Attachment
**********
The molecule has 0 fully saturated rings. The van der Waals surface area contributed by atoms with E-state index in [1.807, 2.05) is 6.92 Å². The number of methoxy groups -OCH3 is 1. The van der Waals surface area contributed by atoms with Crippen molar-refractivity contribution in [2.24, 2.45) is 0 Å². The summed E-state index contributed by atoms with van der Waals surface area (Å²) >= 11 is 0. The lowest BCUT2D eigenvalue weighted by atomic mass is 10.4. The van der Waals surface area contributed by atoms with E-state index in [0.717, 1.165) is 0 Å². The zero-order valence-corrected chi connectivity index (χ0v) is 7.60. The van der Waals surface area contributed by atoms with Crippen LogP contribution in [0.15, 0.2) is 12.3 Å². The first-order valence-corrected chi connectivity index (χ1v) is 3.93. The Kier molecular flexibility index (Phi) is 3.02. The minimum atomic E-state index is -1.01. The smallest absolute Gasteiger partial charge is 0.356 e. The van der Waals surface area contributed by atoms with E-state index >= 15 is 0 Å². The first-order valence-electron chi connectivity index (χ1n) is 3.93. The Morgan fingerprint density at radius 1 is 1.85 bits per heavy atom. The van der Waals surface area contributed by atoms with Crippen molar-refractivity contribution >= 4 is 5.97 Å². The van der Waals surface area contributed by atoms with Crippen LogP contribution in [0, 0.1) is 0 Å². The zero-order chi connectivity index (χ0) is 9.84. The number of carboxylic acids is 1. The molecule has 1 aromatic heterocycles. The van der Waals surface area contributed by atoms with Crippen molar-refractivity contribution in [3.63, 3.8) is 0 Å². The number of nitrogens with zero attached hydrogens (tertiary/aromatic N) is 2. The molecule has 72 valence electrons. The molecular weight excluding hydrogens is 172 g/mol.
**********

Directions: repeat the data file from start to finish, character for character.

The molecule has 0 fully saturated rings. The van der Waals surface area contributed by atoms with E-state index in [1.807, 2.05) is 6.92 Å². The number of methoxy groups -OCH3 is 1. The van der Waals surface area contributed by atoms with Crippen molar-refractivity contribution in [2.24, 2.45) is 0 Å². The summed E-state index contributed by atoms with van der Waals surface area (Å²) >= 11 is 0. The lowest BCUT2D eigenvalue weighted by atomic mass is 10.4. The van der Waals surface area contributed by atoms with E-state index in [0.717, 1.165) is 0 Å². The zero-order valence-corrected chi connectivity index (χ0v) is 7.60. The van der Waals surface area contributed by atoms with Crippen LogP contribution in [0.15, 0.2) is 12.3 Å². The first-order valence-corrected chi connectivity index (χ1v) is 3.93. The Kier molecular flexibility index (Phi) is 3.02. The minimum atomic E-state index is -1.01. The smallest absolute Gasteiger partial charge is 0.356 e. The van der Waals surface area contributed by atoms with E-state index >= 15 is 0 Å². The first-order valence-electron chi connectivity index (χ1n) is 3.93. The Morgan fingerprint density at radius 1 is 1.85 bits per heavy atom. The van der Waals surface area contributed by atoms with Crippen molar-refractivity contribution >= 4 is 5.97 Å². The van der Waals surface area contributed by atoms with Crippen LogP contribution in [0, 0.1) is 0 Å². The zero-order chi connectivity index (χ0) is 9.84. The number of carboxylic acids is 1. The molecule has 1 aromatic heterocycles. The van der Waals surface area contributed by atoms with Crippen molar-refractivity contribution in [3.63, 3.8) is 0 Å². The number of nitrogens with zero attached hydrogens (tertiary/aromatic N) is 2. The molecule has 72 valence electrons. The molecular weight excluding hydrogens is 172 g/mol.